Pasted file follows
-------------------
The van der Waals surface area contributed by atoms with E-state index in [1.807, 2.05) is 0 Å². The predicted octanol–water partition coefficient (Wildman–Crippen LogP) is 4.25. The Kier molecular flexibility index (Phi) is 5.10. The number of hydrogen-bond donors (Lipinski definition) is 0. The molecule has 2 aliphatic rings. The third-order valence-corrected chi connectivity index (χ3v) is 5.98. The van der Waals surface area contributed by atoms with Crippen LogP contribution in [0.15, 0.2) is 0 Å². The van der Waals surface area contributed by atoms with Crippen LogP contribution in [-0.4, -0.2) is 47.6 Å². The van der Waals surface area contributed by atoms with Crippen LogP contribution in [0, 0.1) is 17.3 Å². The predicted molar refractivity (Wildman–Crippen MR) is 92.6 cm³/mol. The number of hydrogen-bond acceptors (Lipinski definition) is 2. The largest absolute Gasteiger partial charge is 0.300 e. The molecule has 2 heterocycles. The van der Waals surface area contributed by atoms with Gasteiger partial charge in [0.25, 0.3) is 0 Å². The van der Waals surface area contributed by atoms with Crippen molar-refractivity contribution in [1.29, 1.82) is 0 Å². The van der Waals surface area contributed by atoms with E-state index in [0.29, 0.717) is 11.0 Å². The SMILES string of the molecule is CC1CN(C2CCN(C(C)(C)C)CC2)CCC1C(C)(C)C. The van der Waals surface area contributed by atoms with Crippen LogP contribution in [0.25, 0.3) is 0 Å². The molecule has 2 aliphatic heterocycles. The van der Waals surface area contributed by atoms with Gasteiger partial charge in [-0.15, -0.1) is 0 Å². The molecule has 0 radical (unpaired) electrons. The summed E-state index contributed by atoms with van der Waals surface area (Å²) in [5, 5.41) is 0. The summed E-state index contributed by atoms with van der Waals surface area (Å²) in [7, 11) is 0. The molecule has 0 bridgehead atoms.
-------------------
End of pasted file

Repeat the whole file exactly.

The van der Waals surface area contributed by atoms with E-state index in [1.807, 2.05) is 0 Å². The predicted octanol–water partition coefficient (Wildman–Crippen LogP) is 4.25. The Kier molecular flexibility index (Phi) is 5.10. The number of hydrogen-bond donors (Lipinski definition) is 0. The molecule has 2 aliphatic rings. The third-order valence-corrected chi connectivity index (χ3v) is 5.98. The van der Waals surface area contributed by atoms with Crippen LogP contribution in [0.15, 0.2) is 0 Å². The van der Waals surface area contributed by atoms with Crippen LogP contribution in [-0.4, -0.2) is 47.6 Å². The van der Waals surface area contributed by atoms with Crippen LogP contribution in [0, 0.1) is 17.3 Å². The predicted molar refractivity (Wildman–Crippen MR) is 92.6 cm³/mol. The number of hydrogen-bond acceptors (Lipinski definition) is 2. The largest absolute Gasteiger partial charge is 0.300 e. The molecule has 2 heterocycles. The van der Waals surface area contributed by atoms with Gasteiger partial charge in [0.25, 0.3) is 0 Å². The van der Waals surface area contributed by atoms with Crippen molar-refractivity contribution in [1.29, 1.82) is 0 Å². The van der Waals surface area contributed by atoms with E-state index in [0.29, 0.717) is 11.0 Å². The SMILES string of the molecule is CC1CN(C2CCN(C(C)(C)C)CC2)CCC1C(C)(C)C. The van der Waals surface area contributed by atoms with Crippen LogP contribution in [0.25, 0.3) is 0 Å². The molecule has 2 aliphatic heterocycles. The van der Waals surface area contributed by atoms with Gasteiger partial charge in [-0.15, -0.1) is 0 Å². The molecule has 0 radical (unpaired) electrons. The summed E-state index contributed by atoms with van der Waals surface area (Å²) in [5, 5.41) is 0. The summed E-state index contributed by atoms with van der Waals surface area (Å²) in [7, 11) is 0. The molecule has 0 bridgehead atoms.